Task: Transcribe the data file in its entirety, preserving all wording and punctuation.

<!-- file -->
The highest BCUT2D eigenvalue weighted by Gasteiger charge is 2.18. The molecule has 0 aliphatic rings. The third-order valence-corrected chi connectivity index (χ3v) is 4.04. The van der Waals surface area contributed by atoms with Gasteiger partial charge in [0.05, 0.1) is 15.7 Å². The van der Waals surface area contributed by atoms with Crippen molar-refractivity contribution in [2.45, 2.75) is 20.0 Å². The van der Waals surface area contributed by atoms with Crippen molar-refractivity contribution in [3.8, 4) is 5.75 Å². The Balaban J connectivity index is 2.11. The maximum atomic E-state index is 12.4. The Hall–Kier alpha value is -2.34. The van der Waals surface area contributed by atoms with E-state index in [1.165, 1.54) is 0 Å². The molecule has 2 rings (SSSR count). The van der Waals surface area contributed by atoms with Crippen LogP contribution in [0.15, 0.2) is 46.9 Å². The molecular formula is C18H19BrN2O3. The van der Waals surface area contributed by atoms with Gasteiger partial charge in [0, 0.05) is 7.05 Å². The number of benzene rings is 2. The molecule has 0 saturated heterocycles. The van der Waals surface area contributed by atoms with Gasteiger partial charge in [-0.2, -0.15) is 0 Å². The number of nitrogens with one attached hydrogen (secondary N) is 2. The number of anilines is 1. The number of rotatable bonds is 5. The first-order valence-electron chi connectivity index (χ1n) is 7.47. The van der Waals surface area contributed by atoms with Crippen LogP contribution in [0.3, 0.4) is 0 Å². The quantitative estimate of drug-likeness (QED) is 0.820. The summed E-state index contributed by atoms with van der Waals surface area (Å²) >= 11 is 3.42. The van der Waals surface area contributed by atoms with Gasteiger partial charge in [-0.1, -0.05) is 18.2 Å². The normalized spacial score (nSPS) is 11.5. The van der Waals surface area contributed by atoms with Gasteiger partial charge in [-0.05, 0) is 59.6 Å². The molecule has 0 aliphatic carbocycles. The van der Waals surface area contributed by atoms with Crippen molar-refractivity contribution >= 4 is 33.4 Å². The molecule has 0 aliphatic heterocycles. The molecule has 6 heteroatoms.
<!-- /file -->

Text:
The highest BCUT2D eigenvalue weighted by Gasteiger charge is 2.18. The molecule has 0 aliphatic rings. The third-order valence-corrected chi connectivity index (χ3v) is 4.04. The van der Waals surface area contributed by atoms with Gasteiger partial charge in [0.05, 0.1) is 15.7 Å². The van der Waals surface area contributed by atoms with Crippen molar-refractivity contribution in [2.45, 2.75) is 20.0 Å². The van der Waals surface area contributed by atoms with Crippen molar-refractivity contribution in [3.8, 4) is 5.75 Å². The Balaban J connectivity index is 2.11. The maximum atomic E-state index is 12.4. The Hall–Kier alpha value is -2.34. The van der Waals surface area contributed by atoms with E-state index in [1.165, 1.54) is 0 Å². The molecule has 2 rings (SSSR count). The van der Waals surface area contributed by atoms with Crippen LogP contribution in [0.15, 0.2) is 46.9 Å². The molecular formula is C18H19BrN2O3. The van der Waals surface area contributed by atoms with Gasteiger partial charge in [0, 0.05) is 7.05 Å². The number of benzene rings is 2. The molecule has 0 saturated heterocycles. The van der Waals surface area contributed by atoms with Gasteiger partial charge in [-0.2, -0.15) is 0 Å². The number of nitrogens with one attached hydrogen (secondary N) is 2. The number of anilines is 1. The number of rotatable bonds is 5. The first-order valence-electron chi connectivity index (χ1n) is 7.47. The van der Waals surface area contributed by atoms with Crippen LogP contribution in [0.3, 0.4) is 0 Å². The quantitative estimate of drug-likeness (QED) is 0.820. The summed E-state index contributed by atoms with van der Waals surface area (Å²) >= 11 is 3.42. The van der Waals surface area contributed by atoms with Gasteiger partial charge in [-0.1, -0.05) is 18.2 Å². The normalized spacial score (nSPS) is 11.5. The van der Waals surface area contributed by atoms with Gasteiger partial charge in [-0.05, 0) is 59.6 Å². The molecule has 0 aliphatic carbocycles. The van der Waals surface area contributed by atoms with Crippen molar-refractivity contribution >= 4 is 33.4 Å². The molecule has 0 aliphatic heterocycles. The molecule has 6 heteroatoms.